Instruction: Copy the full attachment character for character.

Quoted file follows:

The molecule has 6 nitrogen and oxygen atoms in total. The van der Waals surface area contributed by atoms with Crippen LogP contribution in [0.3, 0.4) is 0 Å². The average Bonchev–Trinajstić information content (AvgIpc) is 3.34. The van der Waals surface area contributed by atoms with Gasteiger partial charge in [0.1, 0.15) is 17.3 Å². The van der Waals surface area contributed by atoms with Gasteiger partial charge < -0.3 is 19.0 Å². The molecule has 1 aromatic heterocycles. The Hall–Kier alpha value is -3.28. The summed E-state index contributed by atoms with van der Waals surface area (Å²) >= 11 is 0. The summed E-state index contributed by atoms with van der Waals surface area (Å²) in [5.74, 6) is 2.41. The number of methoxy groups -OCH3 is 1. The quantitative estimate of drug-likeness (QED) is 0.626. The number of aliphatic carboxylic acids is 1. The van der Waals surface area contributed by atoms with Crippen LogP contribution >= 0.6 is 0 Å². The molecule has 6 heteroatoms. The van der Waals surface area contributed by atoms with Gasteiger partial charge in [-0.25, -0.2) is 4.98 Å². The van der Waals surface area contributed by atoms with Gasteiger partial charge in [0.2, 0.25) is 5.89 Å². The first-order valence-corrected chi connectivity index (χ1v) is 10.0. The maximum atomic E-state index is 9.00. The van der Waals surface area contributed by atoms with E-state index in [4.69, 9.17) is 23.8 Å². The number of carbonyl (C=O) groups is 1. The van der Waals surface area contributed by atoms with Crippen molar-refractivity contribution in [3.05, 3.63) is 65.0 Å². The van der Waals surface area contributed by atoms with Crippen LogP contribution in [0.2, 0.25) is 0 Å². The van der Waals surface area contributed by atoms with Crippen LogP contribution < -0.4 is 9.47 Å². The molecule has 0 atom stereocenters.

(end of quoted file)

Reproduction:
The molecule has 6 nitrogen and oxygen atoms in total. The van der Waals surface area contributed by atoms with Crippen LogP contribution in [0.3, 0.4) is 0 Å². The average Bonchev–Trinajstić information content (AvgIpc) is 3.34. The van der Waals surface area contributed by atoms with Gasteiger partial charge in [0.1, 0.15) is 17.3 Å². The van der Waals surface area contributed by atoms with Gasteiger partial charge < -0.3 is 19.0 Å². The molecule has 1 aromatic heterocycles. The Hall–Kier alpha value is -3.28. The summed E-state index contributed by atoms with van der Waals surface area (Å²) >= 11 is 0. The summed E-state index contributed by atoms with van der Waals surface area (Å²) in [5.74, 6) is 2.41. The number of methoxy groups -OCH3 is 1. The quantitative estimate of drug-likeness (QED) is 0.626. The number of aliphatic carboxylic acids is 1. The van der Waals surface area contributed by atoms with Crippen LogP contribution >= 0.6 is 0 Å². The molecule has 6 heteroatoms. The van der Waals surface area contributed by atoms with Gasteiger partial charge in [-0.25, -0.2) is 4.98 Å². The van der Waals surface area contributed by atoms with Gasteiger partial charge in [0.2, 0.25) is 5.89 Å². The first-order valence-corrected chi connectivity index (χ1v) is 10.0. The maximum atomic E-state index is 9.00. The van der Waals surface area contributed by atoms with E-state index in [4.69, 9.17) is 23.8 Å². The number of carbonyl (C=O) groups is 1. The van der Waals surface area contributed by atoms with Crippen molar-refractivity contribution in [3.05, 3.63) is 65.0 Å². The van der Waals surface area contributed by atoms with Crippen LogP contribution in [0.2, 0.25) is 0 Å². The van der Waals surface area contributed by atoms with Crippen LogP contribution < -0.4 is 9.47 Å². The molecule has 0 atom stereocenters.